Sunday, October 3, 2010

Lower cost, same result

It's been over a week since my last post. This blogging thing isn't as easy as it looks. Maybe if I click on that "Monetize" tab I can figure out how to quit my job and...

The Tea Party movement has reminded me of the anti-tax movement of the late 1970s. A Roper survey from July 1978 asked about measures to limit property taxes (which were popular), and then had some interesting follow-up questions. One asked “if the property tax were cut to 1% of market value . . . Do you think tax increases or service cuts would be necessary, or that needed services could be maintained without resorting to service cuts or tax increases?”

A majority (53%) said that tax increases or service cuts would NOT be needed. Those people were asked “Do you think that the government would find the needed money somewhere else, or that they would cut costs by eliminating waste, inefficiency, and needless programs?” 28% said they'd find the money somewhere else, 59% that they'd eliminate waste—the rest said some of both or weren't sure.

26% said that service cuts or tax increases would be necessary. They were asked which they thought the government would do—18% said raise taxes, 60% said cut services, and the rest weren't sure or said that they'd do some of both.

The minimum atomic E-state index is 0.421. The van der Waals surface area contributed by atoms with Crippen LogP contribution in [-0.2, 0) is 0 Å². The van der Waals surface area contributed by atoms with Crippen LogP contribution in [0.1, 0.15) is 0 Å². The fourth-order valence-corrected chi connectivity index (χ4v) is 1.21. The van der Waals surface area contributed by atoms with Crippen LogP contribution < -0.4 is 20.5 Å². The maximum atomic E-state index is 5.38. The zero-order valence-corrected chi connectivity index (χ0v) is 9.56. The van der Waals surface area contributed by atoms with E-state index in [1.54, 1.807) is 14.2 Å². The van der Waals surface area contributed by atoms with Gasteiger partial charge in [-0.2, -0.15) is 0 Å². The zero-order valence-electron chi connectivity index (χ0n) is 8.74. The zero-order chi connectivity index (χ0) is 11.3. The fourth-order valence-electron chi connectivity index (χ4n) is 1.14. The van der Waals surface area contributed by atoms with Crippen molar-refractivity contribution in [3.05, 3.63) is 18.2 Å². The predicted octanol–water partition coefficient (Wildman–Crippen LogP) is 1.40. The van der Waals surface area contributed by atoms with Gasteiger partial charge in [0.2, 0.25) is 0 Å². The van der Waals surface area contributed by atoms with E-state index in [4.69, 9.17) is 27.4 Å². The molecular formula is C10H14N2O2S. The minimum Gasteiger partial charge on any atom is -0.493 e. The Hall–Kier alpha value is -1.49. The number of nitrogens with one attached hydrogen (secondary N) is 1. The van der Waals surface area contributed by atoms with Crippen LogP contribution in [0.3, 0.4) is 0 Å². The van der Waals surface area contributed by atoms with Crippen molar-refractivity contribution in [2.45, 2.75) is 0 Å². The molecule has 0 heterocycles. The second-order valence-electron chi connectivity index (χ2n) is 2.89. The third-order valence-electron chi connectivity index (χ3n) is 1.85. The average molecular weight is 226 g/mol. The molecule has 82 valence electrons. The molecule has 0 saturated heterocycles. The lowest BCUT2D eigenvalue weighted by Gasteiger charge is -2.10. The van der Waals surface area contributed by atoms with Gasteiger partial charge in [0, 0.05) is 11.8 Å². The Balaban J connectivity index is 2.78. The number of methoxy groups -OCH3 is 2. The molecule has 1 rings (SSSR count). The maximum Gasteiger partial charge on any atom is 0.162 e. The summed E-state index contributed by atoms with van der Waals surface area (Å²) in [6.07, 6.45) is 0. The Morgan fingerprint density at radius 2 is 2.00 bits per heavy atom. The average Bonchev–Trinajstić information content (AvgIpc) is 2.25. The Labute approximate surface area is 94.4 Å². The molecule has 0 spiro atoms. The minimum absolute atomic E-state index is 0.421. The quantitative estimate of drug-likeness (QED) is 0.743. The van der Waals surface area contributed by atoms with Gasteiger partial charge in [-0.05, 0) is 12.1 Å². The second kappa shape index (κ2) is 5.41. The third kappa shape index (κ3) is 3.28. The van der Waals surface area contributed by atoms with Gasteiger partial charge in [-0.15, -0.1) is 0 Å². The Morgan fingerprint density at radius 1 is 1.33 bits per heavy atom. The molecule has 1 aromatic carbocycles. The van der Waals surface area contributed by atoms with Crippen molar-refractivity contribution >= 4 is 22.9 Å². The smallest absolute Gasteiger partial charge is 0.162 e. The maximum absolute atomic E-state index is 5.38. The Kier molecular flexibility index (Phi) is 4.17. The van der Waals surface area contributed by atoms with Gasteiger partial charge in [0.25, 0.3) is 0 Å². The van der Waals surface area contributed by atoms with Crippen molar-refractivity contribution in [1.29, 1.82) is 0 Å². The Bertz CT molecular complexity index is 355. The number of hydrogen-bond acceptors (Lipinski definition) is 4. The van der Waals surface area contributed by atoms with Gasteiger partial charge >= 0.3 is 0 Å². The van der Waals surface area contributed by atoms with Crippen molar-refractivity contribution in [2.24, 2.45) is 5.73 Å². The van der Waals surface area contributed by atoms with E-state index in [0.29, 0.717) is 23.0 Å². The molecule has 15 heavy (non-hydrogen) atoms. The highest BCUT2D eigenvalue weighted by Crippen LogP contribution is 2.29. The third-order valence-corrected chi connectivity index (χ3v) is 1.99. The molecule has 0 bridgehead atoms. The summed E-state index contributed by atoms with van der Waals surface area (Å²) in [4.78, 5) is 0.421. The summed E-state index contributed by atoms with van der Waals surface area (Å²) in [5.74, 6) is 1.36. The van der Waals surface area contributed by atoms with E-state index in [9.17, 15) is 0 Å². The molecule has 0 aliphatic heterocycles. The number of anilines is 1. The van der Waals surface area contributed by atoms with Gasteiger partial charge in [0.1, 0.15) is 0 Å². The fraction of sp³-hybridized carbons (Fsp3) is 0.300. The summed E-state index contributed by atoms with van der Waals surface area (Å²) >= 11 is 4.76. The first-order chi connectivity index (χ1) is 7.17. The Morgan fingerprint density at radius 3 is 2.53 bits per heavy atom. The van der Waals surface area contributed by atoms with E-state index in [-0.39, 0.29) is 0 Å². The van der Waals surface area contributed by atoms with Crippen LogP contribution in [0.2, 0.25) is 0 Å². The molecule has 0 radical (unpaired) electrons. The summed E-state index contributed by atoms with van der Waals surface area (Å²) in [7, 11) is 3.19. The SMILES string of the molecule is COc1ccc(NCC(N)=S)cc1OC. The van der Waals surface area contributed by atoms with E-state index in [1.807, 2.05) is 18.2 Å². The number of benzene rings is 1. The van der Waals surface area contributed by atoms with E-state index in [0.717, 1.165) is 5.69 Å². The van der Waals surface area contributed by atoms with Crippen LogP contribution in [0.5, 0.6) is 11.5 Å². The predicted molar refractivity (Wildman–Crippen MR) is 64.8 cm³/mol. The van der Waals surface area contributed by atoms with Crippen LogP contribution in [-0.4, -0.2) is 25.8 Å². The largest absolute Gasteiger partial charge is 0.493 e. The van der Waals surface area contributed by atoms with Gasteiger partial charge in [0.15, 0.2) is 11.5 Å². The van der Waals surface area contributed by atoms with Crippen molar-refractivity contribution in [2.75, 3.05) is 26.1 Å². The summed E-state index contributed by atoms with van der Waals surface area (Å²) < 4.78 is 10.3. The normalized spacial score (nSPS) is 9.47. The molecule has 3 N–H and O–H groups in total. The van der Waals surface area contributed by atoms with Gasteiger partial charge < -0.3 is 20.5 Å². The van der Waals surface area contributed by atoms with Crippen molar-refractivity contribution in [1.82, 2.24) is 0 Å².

So for a lot of people, it seems that tax cuts were not a way to stop the welfare state, but a way to get it more cheaply. I haven't seen any similar questions asked recently.

The 20% who were not sure on the first question weren't asked any follow-up.


  1. That'd be an excellent survey to run. People seem constantly suspicious of waste and inefficiency in government, as if their experience at the DMV was an indicator of the entirety of governments at the local, state, and federal level. Anecdotally, the last couple times I've been to DMV, they were efficient and courteous.

    Personally, I'm curious about the crossover between Tea "party" membership and the old Reform Party rolls. How many current tea party members are former Reform Party members?

  2. I wonder about that perception too. I've heard that people are fairly positive about their dealings with actual government agencies. (I've noticed the same thing about the DMV--the last couple of times I've been to renew my license, it has been completely painless).

    The rhetoric has some similarities, but I think that the Tea Party and Perot are pretty different. Perot supporters were near the middle politically, and Tea Party supporters seem to be straightforward conservatives. I may have a blog post on that--probably after a decade or two has passed and people have forgotten about the tea party.